And then there are, of course, other huge national priorities, even when we’re beyond the pandemic, that AmeriCorps can be deployed to address. On the mental-health front, I just want to second your concern about that. And again, the HEROES Act passed the House has significant additional resources for that purpose.

Now, we all know that the World Health Organization is not a perfect organization. They have lots of issues. But really they are the organization that does have worldwide scope. They are essential as one of our early-warning systems when it comes to pandemics and deploying resources to fight them.

And we can obviously investigate, in due course, how this virus began and the secrecy around it on the part of the government of China and what WHO did or did not do. But to say that, because the organization has flaws, you’re going to walk away from it, makes no sense. We should use our influence, we should use our leadership, to make the necessary reforms but provide it with the resources they need to do this job.

And in addition to it being important on the health-care front, it’s also a huge mistake to allow the government of China to essentially usurp what has been traditionally American leadership in WHO and other international organizations. That just plays into their hands. And finally, what a pandemic teaches us, I mean, we shouldn’t have to be learning this lesson, is that diseases like the coronavirus know no boundaries. And that’s why it’s so important to help use an international organization with international reach to detect these viruses early and put them out, to help people overseas, but also to help everybody here at home avoid the spread.

MR. MORRISON: Thank you. We opened this conversation this morning with a kind of solemn moment of tribute and honor to those 100,000 American individuals who’ve died of COVID-19 in the last three months. I’d like to close by asking you, what gives you the greatest hope and strength today as you look forward? What’s giving you the greatest hope in our ability to prevail in this next period?

SEN. VAN HOLLEN: Well, what gives me hope is when I see the response of the American people, reaching out to help their neighbors in need. So, if you have an elderly couple next door that was not able to go to the grocery store, people are reaching out and offering to go with them. People, including small businesses, jumping in to make masks for people. I went to a – what had been used as a sort of hospital that had been covered into a makeshift mask factory where people who were out of work were using their time to help make these masks. And so I do believe that American spirit of helping others is alive and well, even in this era of political polarization.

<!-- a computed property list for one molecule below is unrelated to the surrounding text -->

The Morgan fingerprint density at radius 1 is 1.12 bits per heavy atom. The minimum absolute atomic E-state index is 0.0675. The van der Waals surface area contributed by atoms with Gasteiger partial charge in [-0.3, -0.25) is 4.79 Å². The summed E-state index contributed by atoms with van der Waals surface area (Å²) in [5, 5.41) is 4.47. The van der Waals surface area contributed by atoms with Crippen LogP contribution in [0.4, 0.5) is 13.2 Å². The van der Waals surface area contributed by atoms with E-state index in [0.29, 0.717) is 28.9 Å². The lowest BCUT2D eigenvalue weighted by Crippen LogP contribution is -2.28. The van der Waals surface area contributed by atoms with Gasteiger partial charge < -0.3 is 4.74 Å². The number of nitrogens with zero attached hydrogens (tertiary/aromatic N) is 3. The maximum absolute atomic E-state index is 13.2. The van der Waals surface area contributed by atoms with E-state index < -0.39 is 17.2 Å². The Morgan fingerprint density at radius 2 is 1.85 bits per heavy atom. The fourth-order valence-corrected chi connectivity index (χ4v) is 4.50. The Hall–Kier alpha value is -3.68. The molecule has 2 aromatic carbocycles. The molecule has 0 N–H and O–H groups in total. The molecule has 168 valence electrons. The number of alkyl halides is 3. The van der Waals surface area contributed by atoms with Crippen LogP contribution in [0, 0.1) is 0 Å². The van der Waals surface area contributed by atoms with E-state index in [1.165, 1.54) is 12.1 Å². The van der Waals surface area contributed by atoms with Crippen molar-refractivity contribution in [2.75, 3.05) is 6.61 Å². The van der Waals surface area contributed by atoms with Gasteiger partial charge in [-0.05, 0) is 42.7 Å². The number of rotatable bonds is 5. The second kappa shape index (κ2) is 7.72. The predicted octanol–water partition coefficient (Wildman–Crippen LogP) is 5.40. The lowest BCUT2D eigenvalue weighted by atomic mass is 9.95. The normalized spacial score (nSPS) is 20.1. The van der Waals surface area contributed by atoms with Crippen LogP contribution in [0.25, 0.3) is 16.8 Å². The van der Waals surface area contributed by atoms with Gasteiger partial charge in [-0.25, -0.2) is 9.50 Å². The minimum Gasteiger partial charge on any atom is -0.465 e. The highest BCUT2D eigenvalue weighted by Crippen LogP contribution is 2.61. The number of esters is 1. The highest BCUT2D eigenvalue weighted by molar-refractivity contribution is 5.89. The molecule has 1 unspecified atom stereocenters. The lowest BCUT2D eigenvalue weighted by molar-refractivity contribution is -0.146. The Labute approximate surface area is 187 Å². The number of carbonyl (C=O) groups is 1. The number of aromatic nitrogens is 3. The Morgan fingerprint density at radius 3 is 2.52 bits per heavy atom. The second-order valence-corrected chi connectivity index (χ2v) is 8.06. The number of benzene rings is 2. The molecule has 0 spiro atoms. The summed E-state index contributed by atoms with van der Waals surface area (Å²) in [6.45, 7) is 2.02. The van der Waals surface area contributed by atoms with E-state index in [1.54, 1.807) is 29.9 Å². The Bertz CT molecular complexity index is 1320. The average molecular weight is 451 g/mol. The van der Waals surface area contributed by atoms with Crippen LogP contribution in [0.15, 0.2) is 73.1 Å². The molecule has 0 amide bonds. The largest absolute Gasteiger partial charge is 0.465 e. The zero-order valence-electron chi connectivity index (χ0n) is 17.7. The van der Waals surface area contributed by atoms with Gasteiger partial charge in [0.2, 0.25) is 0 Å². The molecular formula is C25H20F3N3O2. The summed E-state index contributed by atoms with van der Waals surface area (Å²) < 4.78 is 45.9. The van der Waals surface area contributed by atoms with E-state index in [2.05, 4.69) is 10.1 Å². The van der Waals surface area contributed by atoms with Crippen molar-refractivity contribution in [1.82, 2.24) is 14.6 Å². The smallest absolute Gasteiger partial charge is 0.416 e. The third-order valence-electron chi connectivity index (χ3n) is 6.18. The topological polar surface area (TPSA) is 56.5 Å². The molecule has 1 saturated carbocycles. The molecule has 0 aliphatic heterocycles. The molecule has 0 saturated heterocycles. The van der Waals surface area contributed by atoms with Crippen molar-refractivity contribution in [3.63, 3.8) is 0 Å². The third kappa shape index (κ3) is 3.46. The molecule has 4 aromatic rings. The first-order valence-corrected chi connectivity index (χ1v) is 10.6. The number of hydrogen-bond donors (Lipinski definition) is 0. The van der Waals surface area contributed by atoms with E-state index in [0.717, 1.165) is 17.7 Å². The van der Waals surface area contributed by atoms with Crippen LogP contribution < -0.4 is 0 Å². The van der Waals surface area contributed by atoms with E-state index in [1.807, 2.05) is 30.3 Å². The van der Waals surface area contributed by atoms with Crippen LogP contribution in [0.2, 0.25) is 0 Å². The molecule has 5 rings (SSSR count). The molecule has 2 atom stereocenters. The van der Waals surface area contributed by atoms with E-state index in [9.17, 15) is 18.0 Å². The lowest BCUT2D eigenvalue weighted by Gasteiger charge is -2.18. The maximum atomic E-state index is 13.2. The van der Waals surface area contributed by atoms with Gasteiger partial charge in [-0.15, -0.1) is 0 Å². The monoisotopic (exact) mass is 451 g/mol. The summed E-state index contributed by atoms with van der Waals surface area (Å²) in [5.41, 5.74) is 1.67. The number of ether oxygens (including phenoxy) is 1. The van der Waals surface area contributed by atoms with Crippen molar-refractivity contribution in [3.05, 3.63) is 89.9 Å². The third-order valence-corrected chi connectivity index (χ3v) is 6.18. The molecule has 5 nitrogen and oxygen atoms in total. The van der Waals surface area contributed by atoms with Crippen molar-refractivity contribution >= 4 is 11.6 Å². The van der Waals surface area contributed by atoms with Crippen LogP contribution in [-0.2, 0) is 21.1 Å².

And so that gives me hope that we will pull through, this idea of neighbors helping neighbors. But it’s important that message come from the political and elected leadership as well. We need a message of unity. We need a message of helping one another, and a message, as we were just talking about, of the fact that the world does need to come together to defeat this. I mean, this is a global challenge. And we need to be reaching out to our allies and others around the world to fight this together, because we are all in it together. I know it’s been said many times, but it is a fact.

MR. MORRISON: Well, Senator, on behalf of everyone at CSIS, I want to thank you so much for spending this time with us this morning. And I want to thank you for your remarkable leadership on all of these matters that we’ve talked about today. I mean, you’ve left your fingerprints on almost every one of these topics that we’ve talked about. And we’re very grateful, and we’re in your debt for all that you’re doing. So thank you so much.

SEN. VAN HOLLEN: Well, thank you for bringing us together, and thank you for your leadership and CSIS’s leadership. And I want to thank everybody who tuned in today to this new form of communication. I will say that I have been in regular communication with lots of Maryland constituents. We’ve done three large townhalls where I brought on health-care experts. So it is an example of us adapting to these new circumstances. So thank you for doing this.

MR. MORRISON: Thank you.